Its tough this thing called business

Ok, so I’ve run a successful business before. It was a service business and I luckily lived in an area that had plenty of people needing that service. Does that sound a bit dodgy…? It wasn’t dodgy! I ran a dog walking and doggy daycare business and at its height I was making very good money and I had some great clients who were very appreciative. I also had fabulous well behaved and well trained dogs so that made my job a gazillion times easier!

The work came in steadily and when the business was around a year old I was fully booked. The clients were regular and so in essence, the hard work was done. Simple.

When I had my son I realised that there was noway Id be able to continue at the level I had been working at, so I decided with a heavy heart that I could only take back a tiny percentage of my clients and do one walk a day. I was lucky that my husband had a great job that could support us and so going back to work was more for my own sanity than to earn money, but it was really hard to let go of the amazing business I had built up over 4 years.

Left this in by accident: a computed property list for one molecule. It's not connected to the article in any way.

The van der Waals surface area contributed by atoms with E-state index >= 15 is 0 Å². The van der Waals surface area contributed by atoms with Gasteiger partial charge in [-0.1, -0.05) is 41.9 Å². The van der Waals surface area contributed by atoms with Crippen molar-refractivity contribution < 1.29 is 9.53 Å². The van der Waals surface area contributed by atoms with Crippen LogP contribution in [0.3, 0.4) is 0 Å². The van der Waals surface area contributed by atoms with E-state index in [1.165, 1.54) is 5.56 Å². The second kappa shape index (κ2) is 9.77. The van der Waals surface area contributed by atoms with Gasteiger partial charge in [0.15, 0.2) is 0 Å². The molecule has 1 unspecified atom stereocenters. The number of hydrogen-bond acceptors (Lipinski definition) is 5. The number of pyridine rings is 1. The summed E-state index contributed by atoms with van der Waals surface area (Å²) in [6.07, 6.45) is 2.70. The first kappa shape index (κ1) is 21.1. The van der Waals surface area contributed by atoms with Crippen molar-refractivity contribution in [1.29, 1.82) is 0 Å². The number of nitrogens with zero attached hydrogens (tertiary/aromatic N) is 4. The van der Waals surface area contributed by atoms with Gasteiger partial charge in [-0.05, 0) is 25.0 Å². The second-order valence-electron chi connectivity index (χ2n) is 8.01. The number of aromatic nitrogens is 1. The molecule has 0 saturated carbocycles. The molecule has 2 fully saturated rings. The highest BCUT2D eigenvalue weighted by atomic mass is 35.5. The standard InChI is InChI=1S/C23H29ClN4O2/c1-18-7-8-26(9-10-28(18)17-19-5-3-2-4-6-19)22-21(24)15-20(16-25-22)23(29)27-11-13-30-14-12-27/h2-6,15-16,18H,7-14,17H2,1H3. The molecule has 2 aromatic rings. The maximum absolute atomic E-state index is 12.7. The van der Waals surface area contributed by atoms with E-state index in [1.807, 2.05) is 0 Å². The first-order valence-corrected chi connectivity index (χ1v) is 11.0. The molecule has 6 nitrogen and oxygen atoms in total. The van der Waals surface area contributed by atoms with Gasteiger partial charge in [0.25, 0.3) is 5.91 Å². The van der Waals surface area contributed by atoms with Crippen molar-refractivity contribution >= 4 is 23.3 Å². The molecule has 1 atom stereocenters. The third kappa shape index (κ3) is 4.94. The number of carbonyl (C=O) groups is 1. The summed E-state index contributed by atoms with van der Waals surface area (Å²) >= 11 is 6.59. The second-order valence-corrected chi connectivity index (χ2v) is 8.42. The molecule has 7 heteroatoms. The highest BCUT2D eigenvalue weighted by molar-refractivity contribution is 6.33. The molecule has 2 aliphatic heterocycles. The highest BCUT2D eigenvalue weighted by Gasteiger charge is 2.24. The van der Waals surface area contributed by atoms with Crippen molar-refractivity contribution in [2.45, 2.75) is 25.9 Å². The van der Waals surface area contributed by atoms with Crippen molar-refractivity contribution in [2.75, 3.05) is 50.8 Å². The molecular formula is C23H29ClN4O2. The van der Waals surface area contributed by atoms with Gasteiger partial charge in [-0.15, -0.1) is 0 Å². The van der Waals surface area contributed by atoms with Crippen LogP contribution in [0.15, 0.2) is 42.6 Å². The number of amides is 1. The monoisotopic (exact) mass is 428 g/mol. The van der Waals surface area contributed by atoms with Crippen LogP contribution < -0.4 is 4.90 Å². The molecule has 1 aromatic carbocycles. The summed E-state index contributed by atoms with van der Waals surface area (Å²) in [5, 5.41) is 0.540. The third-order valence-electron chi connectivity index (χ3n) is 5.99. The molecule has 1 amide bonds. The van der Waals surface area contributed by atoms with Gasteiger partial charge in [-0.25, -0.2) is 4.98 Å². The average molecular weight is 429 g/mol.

As happy as I was bringing up my son and taking care of the dogs I’d taken back on, I felt as though I needed something that was just for me. I hadn’t been creative since I left my buying job at ASOS.com and so I decided to start drawing and painting whilst Freddie napped. I think by now you guys know the story of how I found the art of papercutting so I won’t bore you with it again, but finding it really did fill a hole and I felt like me again.

In June 2016 after a few months of practising I decided to open up an etsy shop. To say I was nervous about putting my art out there into the world was an understatement, I was terrified!!! I listed a couple of designs, not having a clue about the way etsy worked and just let them sit there.

A few weeks later I was designing a new piece in the garden and I felt my phone vibrate on the table next to me. I looked and was stunned to see the words, ‘new order,’ It took a few seconds to process what had just happened but it didn’t take long for me to be jumping around my house with excitement.